Housebuilder's new financial deal fails with 900 redundancies expected

Shares in housebuilders crashed through the floor this morning as Taylor Wimpey revealed it had been unable to tie up a deal for new finance it had trailed on Monday.

Taylor Wimpey’s share price fell by 52% on the news, which has resulted in the departure of its finance director.

The company said it was now looking to make 900 people redundant, more than the 600 jobs previously rumoured to have been culled.

It is also understood that Taylor Wimpey is looking to offload its Taylor Woodrow construction arm. Redfern said the business was not a long-term core asset.

It said in a statement: “Without an amendment to the terms of our banking facilities, in certain negative market scenarios we might breach one or more banking covenants at the first testing date in 2009.

Peter Redfern, chief executive, Taylor Wimpey

“We confirmed in our statement on 30th June that we were meeting with a number of existing and potential investors with a view to raising further equity capital. However, in light of current market conditions we have not been able to conclude a satisfactory transaction.”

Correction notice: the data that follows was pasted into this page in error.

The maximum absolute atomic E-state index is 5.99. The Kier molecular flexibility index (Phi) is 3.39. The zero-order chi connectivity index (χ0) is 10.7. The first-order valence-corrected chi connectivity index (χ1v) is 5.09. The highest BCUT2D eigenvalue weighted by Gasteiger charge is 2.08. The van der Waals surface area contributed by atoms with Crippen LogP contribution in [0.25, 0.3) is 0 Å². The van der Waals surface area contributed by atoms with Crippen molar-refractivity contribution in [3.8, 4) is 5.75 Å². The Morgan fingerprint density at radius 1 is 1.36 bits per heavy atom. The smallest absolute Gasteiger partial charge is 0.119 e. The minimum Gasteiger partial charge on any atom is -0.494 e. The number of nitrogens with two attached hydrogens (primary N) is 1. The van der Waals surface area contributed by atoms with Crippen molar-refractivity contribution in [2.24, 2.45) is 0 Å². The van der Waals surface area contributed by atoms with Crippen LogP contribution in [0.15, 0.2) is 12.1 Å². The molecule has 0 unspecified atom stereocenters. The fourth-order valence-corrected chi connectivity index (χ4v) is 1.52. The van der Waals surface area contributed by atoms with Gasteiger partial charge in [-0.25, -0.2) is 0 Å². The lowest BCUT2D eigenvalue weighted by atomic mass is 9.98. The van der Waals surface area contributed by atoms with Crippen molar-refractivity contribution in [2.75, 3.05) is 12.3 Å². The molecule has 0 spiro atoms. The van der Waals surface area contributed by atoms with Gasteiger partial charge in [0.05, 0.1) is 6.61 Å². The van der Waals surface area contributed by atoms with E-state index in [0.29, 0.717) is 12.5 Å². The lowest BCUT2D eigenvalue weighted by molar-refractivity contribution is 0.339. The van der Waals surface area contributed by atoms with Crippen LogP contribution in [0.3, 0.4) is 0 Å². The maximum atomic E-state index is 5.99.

Shares in Redrow fell as much as 30%, Barratt as much as 25% and Persimmon 20% on the news. At 9 AM Taylor Wimpey shares were down 47.9%.

Chief executive Peter Redfern said in an analyst conference call that the company had decided it did not want to make one small deal and return to the market to raise more money later, so had decided against going through with the planned deal.

On Monday the firm had said it had opened negotiations regarding a rights issue to raise money.

The firm also issued an unremittingly gloomy trading update today, saying sales were 45% down on last year, and the average cancellation rate for reserved homes was 29%, up from 19% last year. It also said it was reducing the selling price of homes in order to attempt to bring cash in to the business.

It said: “Our major markets are experiencing a significant downturn, characterised by significantly lower weekly sales rates and lower average selling prices than in recent years. We expect that the UK housing market will remain weak at least through 2008 and we do not anticipate any recovery in the short-term.”